Last week, S bought an exciting new appliance for our kitchen, the la Pavoni Manual Espresso Maker. S has been gaining a lot of interest in coffee, especially since her coworkers have been talking about their own endeavors in high-end coffee making. My interest was originally utilitarian, coffee was only used to stay up for work.
I remember the first time I started drinking coffee for taste in 2009. Blue Bottle was my first. I didn’t realize coffee could taste so unique. I drink my coffee black. The drip coffee was dark and potent. As a coffee novice, I didn’t really care what roast was being made for me, I just didn’t want weak coffee. Over the years, I’ve tried other local coffee boutiques like Philz Coffee, SightGlass, Cup, Curbside Coffee and Brown Owl. (I actually really enjoyed the Turkish coffee at Troya.)
It wasn’t until we went to Europe that I tried straight espresso. I’ll admit that I was deathly afraid of the effects of drinking a shot. S had ordered a Cafe au Lait almost everywhere we went, and I didn’t really know what I could order. And so, I had my first espresso at Giolitti in Rome.
Fast forward to April 2012, Sam had been talking about Lattes and Coffee all month, so I pulled out our old Krups XP 1500 Coffee and Espresso machine from college and started trying to make espressos at home. It worked for a week, and then it broke while I was trying to make a Cuban Latte (more on that later.) S had borrowed her coworker’s Kyocera Hand Grinder and purchased the Blue Bottle Roman Espresso beans that same week! Talk about Blue (Bottle) Balling.
This was the turning point. We decided we were going to get an espresso machine. Sam did all the research and debated on which one to get. On my birthday, the machine arrived. Check out my first week of espresso and latte experiments.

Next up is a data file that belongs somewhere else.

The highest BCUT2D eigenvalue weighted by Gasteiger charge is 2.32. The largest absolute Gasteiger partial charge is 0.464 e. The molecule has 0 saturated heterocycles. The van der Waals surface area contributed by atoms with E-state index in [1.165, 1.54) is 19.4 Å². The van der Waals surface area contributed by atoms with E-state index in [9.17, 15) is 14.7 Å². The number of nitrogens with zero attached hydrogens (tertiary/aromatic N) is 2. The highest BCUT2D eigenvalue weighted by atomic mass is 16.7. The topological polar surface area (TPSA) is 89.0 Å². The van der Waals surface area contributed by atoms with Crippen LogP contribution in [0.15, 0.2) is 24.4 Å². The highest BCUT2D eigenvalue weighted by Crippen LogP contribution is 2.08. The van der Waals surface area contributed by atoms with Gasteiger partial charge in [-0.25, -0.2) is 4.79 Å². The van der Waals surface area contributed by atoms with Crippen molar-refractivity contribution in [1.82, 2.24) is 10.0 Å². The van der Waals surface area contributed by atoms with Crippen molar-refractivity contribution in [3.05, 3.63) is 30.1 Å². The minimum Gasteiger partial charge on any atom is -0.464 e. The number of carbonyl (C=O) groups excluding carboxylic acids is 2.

The first day, I pulled 8 test espressos with some Safeway Select Kona coffee beans. The cheap beans served as a way to test the technique in grinding and brewing a nice espresso. The variables were all there: temperature, grinds, and tamper pressure. The temperature is maintained by the machine. The grind was the first part I played around with. I started with a coarse grind using the borrowed Kyocera hand grinder mentioned earlier. Once I figured out the fine-ness, I messed around with the pressure of tampering the grinds. I didn’t get the perfect brew the first day, mostly because I didn’t know what it would look like.
It was nice to try frothing some milk. I’m terrible at it. I always get big bubbles and not enough froth.
That’s the first time I produced Crema. It was the first time I noticed that the drip should not arrive right away, and I needed to apply pressure on the lever.
Third time after producing the first crema, I finally improved it! Getting consistent!
The Kona test batch had a darker, sour taste. It wasn’t really about the taste at first, since it was just for a test. I compared the taste to the Roman Espresso from Blue Bottle, which turned out to be much lighter and more enjoyable.